The Cambrian

Pacing Through the Pines: Misty morning musings

Ernest Hemingway
Ernest Hemingway COURTESY PHOTO

Pacing through Fiscalini Ranch Preserve greenery on a chilly, misty January Cambria morning provided a chance to check the progress of the Monterey pines I helped plant a few years back. It brings a smile to plant trees and go back years later and see them healthy and hearty — reaching for the sun.

Musing as I meandered, I came up with some interesting Cambria-related postulations in the mist:

What play would Tennessee Williams write if he were alive and productive today in beautiful Cambria? Perhaps “Cat on a Hot Tin City Roof”? If William Shakespeare had visited here during July and walked our beaches, might he have written “A Moonstone Midsummer Night’s Dream?”

And Ernest Hemingway: let’s say he had been here in our fair hamlet on the day of his final demise (at age 61), which in fact was Sunday, July 2, 1961. Imagine the renowned novelist coming to terms with his own mortality, preparing for that mysterious journey into the unknown at a home on Eton Road.

He certainly would have heard the ringing calls to worship at St. Paul’s Episcopal Church nearby. Would Hemingway have thought that it was he “For Whom the Bell Tolls” ?

Speaking of St. Paul’s, curiosity about that bell that rings five minutes prior to services on Sunday mornings motivated me to phone Father Fred Heard, rector. He informed me that the 375-pound bell was cast in Spain—another link to Hemingway, who wrote about the bullfighting and civil war in Spain — in 1796 and the church obtained it from the Hearst Estate.

Meanwhile, perhaps not many Cambrian residents are aware that in 1981 novelist Joseph Heller suffered a serious bout with Guillain-Barré (G-B) syndrome, a debilitating disease that left him temporarily paralyzed. Heller made a full recovery by 1984, albeit he passed away in 1999.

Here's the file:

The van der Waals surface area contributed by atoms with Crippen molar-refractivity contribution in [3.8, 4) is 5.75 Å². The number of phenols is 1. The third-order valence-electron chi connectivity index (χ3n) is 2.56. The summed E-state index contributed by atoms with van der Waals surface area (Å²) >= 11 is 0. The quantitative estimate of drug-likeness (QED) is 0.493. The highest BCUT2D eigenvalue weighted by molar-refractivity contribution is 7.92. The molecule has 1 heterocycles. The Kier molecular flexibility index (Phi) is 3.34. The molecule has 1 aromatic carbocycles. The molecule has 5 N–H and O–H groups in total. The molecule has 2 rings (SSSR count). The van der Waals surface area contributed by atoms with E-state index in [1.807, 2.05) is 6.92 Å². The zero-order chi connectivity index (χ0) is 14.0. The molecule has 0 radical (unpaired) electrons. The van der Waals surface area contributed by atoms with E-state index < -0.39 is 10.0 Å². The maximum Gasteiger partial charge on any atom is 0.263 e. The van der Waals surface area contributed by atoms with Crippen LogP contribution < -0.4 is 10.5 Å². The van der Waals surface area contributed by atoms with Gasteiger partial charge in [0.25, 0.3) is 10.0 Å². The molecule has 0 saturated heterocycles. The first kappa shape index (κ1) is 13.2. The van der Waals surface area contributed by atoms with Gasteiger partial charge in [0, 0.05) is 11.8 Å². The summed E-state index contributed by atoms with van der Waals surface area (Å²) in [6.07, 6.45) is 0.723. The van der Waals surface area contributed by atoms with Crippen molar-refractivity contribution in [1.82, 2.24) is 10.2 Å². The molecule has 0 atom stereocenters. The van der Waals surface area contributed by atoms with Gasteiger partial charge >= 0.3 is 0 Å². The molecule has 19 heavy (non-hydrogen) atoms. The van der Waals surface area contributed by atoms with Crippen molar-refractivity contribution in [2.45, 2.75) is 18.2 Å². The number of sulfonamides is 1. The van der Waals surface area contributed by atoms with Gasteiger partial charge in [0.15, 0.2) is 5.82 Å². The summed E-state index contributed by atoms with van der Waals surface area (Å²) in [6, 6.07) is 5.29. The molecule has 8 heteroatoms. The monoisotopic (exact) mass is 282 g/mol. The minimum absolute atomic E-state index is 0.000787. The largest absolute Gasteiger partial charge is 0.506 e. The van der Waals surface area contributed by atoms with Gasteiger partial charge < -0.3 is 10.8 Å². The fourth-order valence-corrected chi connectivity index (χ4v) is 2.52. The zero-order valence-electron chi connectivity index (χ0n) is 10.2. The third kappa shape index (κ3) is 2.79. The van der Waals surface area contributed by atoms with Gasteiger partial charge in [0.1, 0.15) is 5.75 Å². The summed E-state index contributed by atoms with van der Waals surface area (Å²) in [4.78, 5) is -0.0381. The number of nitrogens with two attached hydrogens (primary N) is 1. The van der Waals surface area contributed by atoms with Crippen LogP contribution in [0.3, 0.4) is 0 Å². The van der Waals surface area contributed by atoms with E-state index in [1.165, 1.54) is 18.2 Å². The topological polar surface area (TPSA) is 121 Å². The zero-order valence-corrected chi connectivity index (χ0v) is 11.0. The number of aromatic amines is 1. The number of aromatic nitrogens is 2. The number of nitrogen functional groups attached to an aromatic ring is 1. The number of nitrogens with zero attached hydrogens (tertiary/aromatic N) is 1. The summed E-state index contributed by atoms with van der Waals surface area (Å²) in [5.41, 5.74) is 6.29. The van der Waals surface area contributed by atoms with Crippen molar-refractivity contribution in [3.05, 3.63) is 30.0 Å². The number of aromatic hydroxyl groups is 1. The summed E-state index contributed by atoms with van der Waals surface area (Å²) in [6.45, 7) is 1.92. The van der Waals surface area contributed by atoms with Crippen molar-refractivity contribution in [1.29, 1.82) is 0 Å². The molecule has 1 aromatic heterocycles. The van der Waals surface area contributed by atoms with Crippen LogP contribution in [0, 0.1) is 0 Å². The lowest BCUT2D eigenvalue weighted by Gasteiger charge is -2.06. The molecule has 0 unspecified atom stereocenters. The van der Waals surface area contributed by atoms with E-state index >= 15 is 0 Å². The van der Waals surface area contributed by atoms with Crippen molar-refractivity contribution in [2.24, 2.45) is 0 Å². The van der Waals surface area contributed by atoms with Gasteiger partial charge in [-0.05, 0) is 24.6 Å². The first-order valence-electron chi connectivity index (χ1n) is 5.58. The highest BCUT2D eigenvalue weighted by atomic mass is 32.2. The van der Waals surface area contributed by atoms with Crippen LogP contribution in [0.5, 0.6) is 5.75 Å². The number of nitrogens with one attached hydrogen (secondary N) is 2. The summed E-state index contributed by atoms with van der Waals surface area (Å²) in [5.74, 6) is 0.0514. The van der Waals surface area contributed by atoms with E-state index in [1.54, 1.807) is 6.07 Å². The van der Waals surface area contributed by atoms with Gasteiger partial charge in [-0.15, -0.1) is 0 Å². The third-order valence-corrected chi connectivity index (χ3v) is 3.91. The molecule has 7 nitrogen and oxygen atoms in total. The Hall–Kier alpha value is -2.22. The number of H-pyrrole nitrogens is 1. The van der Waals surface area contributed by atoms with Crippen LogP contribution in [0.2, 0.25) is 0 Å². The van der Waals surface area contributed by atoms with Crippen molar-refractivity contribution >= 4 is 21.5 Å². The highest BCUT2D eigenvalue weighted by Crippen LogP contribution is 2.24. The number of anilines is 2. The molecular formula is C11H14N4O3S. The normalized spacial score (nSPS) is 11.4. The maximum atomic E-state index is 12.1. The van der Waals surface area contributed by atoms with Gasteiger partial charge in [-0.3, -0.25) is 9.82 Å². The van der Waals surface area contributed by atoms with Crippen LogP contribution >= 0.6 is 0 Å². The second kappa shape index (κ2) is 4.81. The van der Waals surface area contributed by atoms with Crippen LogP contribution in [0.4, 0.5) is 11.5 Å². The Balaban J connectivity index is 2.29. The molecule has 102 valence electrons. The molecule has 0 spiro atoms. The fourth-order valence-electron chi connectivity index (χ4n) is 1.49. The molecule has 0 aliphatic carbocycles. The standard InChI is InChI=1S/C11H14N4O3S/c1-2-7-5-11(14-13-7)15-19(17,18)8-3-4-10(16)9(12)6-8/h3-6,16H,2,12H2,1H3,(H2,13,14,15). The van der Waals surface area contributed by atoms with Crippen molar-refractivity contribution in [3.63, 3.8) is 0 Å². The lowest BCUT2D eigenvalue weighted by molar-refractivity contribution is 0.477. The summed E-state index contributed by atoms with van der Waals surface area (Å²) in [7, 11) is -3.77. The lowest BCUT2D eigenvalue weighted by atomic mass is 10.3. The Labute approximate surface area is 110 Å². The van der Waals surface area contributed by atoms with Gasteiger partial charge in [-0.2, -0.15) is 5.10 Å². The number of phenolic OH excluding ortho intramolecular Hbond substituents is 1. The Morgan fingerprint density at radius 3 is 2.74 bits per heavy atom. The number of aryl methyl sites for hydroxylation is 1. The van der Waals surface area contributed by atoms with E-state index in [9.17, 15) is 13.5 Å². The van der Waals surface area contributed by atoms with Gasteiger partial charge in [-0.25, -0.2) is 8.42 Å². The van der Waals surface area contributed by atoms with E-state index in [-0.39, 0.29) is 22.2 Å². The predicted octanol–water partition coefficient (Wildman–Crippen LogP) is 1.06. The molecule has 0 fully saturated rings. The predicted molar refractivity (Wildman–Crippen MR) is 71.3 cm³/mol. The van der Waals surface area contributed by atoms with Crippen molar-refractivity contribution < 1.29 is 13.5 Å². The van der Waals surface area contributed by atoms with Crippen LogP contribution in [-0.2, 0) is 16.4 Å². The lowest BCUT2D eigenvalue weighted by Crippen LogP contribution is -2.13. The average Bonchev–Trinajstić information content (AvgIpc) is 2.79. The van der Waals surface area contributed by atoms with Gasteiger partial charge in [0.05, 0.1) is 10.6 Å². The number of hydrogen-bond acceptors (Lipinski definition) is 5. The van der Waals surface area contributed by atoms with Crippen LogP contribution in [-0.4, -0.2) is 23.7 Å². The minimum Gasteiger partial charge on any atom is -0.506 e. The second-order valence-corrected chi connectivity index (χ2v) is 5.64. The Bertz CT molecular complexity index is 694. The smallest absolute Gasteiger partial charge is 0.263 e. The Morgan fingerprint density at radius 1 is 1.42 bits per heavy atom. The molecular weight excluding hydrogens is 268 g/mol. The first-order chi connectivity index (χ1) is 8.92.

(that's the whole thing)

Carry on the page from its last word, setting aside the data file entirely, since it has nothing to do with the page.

With my thinking cap still on, I imagined that Heller had traveled to Cambria for a vacation after his recovery, and with a couple friends launched a boat from Leffingwell Landing to do some fishing off Marine Terrace. Would he have been terribly disappointed if the goal was to have his

fishing party catch 23 but at the end of the day they only caught 22?

I left Fiscalini Ranch Preserve and later that day headed over to Shamel Park. I noticed that some visitors to this treasured community resource had thrown cigarette butts in the grass. Instinctively I retrieved a couple of them. Sure enough, someone had been smoking a Camel at Shamel. True story.

In my car’s CD player I have Tony Bennett’s album “Duets: An American Classic.” On that CD is Tony’s hit “If I Ruled The World.” It is not hard to imagine that if Tony came to Cambria to perform a benefit concert, he might sing that tune. Meantime, to show his knowledge of the locality, he could change the words slightly: “If I Ruled Top Of The World, Every Day would be the first day of spring, Every heart would have a new song to sing ….”

There were some happy hearts and smiling faces in the East Village as I strolled past the shops that afternoon and tapped into my right brain for a final idea to go with previous musings.

Hmmm. What if the woodwind section of the London Philharmonic Orchestra paid a visit to Cambria, and was seeking a venue to perform in that was the absolute antithesis of their classical genre? I can see it now: “Mozart at Mozzi’s — the London Philharmonic Woodwinds perform Symphony 39.”

Meanwhile, it was Hemingway who said, “All good books have one thing in common — they are truer than if they had really happened.” Ditto the hypotheses in this narrative.

E-mail freelance journalist and Cambrian columnist John FitzRandolph at